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Old 06-04-2009, 06:02 PM   #15
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1967 30' Sovereign
Bosque Farms , New Mexico
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I'm working now on replacing the axles and brakes on our 67. (BTW, Andy's product is very good!) When I rolled the AS up on blocks on one axle, I took a break, went inside, and looked out the window. And I noticed that the slight downward angle on the axle holding all the weight was nearly identical to the downward angle of the axle that was hanging in the air. That told lots about the condition of the old axles!

Lynn
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Old 06-04-2009, 06:44 PM   #16
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2011 34' Classic
Westchester Cty.NY , / Miami FL
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the inland rv site has information on how to check the axles. in addition to the angle, the axle should drop about three inches when jacked up. no movement = bad axle.
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Old 06-10-2009, 10:36 PM   #17
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1965 22' Safari
Staunton , Virginia
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We thought the axles were ok on our '65 Safari- the angle was right (loaded and unloaded) and a trailer shop said that they were fine. Well, after a very long trip, we ended up with two cracks in the frame, one at each end of the axle mount plate on the curbside. It's fixable, but if I had replaced the axle before leaving, I probably wouldn't be spending as much "quality time" under the Safari as I am these days. We ended up with a Dexter, and it seems to be ok- but if I had it to do again, I'd go with the Inland RV Henschen. Cost is higher, but you won't end up with reversed brackets welded to your mounting plate like I now have, and you'll have shock mounts, which I still don't have.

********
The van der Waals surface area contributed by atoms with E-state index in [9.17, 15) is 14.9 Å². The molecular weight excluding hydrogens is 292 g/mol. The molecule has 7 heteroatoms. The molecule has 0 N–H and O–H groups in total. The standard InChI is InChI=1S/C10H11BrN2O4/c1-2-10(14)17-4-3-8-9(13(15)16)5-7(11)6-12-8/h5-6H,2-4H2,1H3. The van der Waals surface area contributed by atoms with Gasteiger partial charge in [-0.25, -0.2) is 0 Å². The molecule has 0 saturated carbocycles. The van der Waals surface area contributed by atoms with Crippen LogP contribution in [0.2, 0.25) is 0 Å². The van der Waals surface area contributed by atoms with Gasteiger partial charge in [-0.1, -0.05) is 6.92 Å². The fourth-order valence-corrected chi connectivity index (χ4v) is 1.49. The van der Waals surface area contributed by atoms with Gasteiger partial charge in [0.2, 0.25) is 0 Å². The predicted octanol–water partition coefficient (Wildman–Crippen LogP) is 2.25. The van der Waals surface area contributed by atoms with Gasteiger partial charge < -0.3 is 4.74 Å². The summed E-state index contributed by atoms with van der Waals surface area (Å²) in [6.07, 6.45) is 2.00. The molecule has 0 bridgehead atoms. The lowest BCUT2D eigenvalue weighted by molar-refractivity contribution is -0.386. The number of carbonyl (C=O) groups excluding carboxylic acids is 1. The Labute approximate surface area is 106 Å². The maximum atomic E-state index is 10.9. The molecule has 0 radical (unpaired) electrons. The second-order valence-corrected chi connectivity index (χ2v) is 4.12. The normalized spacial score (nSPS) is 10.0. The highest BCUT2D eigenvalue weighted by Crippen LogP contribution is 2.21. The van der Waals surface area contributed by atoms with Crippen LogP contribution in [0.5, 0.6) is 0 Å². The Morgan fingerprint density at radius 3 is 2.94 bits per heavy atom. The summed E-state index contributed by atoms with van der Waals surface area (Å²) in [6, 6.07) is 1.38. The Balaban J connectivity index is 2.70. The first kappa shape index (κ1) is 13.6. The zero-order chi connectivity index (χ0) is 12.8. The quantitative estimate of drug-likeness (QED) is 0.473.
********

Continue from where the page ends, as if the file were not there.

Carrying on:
So if you think you maybe, possibly, might want to replace your axle... do it, and save a lot of pain down the road.

Brad
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Old 06-11-2009, 08:16 AM   #18
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1977 27' Overlander
Trotwood , Ohio
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When we purchased our Overlander I suspected an axles change. I did look at the arm angle and it was almost horizontal empty.
I thought "It will get me thru the first season and then I'll change em" "Wrong" That little bit of angle was only there because the rubber in the tube was completely hard and had taken a set. The second trip out it began to break things. Like the mirror rivets on the bathroom door , IT had such a jar it was unrolling the toiletpaper and roll towel off the racks,opening the fridge door in transit,just to name a few things. I had popped rivets both inside and out that were not there when I did the first inspecting before I purchased it.
When I pulled the first axle onto the lumber to change out the axle it stayed in the up position.It may look good but looks are deceiving sometimes.
Andy supplied all the hardware and even called me himself to make sure it had arrived.I am maybe more fortunate than most, I was able to pickup my axles at the factory with my flatbed.
I think Dexter makes a good product for SOB's and Horse trailers and if you look at the backing plates and brake parts on a Henshen they are made by Dexter. But there is nothing like a OEM axle made to fit exactly as the one that was installed when the trailer was new.
I didn't have any problems installing my OEM axles. I KNOW I payed alot but it was worth it.
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Old 06-11-2009, 10:53 AM   #19
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1966 24' Tradewind
Placerville , California
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The first image is from under our coach 3 Thursdays ago. The second is what it is now. I will post on a new thread the proccess of my installation as soon as I organize all the images that I recorded.
Neil.
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